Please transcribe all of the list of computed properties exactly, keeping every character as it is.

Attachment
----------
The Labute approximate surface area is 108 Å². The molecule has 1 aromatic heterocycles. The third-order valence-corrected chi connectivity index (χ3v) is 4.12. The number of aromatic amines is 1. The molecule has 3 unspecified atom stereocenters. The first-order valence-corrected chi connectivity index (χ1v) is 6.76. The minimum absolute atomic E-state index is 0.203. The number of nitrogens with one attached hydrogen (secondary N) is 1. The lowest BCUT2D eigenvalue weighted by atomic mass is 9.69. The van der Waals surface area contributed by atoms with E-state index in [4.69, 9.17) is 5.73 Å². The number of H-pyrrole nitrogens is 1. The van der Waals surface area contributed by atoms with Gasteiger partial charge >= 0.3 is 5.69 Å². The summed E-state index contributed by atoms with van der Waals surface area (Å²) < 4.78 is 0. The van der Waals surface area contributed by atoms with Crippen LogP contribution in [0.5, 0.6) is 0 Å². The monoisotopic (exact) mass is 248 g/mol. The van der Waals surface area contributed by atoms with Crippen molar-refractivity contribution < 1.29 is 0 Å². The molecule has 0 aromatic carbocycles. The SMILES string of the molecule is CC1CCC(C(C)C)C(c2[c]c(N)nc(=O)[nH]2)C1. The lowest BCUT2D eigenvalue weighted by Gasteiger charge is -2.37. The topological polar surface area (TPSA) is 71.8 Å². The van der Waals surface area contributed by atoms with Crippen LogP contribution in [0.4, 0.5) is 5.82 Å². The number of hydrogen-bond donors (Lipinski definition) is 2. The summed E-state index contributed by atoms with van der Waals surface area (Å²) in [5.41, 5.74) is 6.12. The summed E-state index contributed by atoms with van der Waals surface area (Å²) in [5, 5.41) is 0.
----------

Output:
The Labute approximate surface area is 108 Å². The molecule has 1 aromatic heterocycles. The third-order valence-corrected chi connectivity index (χ3v) is 4.12. The number of aromatic amines is 1. The molecule has 3 unspecified atom stereocenters. The first-order valence-corrected chi connectivity index (χ1v) is 6.76. The minimum absolute atomic E-state index is 0.203. The number of nitrogens with one attached hydrogen (secondary N) is 1. The lowest BCUT2D eigenvalue weighted by atomic mass is 9.69. The van der Waals surface area contributed by atoms with E-state index in [4.69, 9.17) is 5.73 Å². The number of H-pyrrole nitrogens is 1. The van der Waals surface area contributed by atoms with Gasteiger partial charge >= 0.3 is 5.69 Å². The summed E-state index contributed by atoms with van der Waals surface area (Å²) < 4.78 is 0. The van der Waals surface area contributed by atoms with Crippen LogP contribution in [0.5, 0.6) is 0 Å². The monoisotopic (exact) mass is 248 g/mol. The van der Waals surface area contributed by atoms with Crippen molar-refractivity contribution < 1.29 is 0 Å². The molecule has 0 aromatic carbocycles. The SMILES string of the molecule is CC1CCC(C(C)C)C(c2[c]c(N)nc(=O)[nH]2)C1. The lowest BCUT2D eigenvalue weighted by Gasteiger charge is -2.37. The topological polar surface area (TPSA) is 71.8 Å². The van der Waals surface area contributed by atoms with Crippen LogP contribution in [0.4, 0.5) is 5.82 Å². The number of hydrogen-bond donors (Lipinski definition) is 2. The summed E-state index contributed by atoms with van der Waals surface area (Å²) in [5.41, 5.74) is 6.12. The summed E-state index contributed by atoms with van der Waals surface area (Å²) in [5, 5.41) is 0.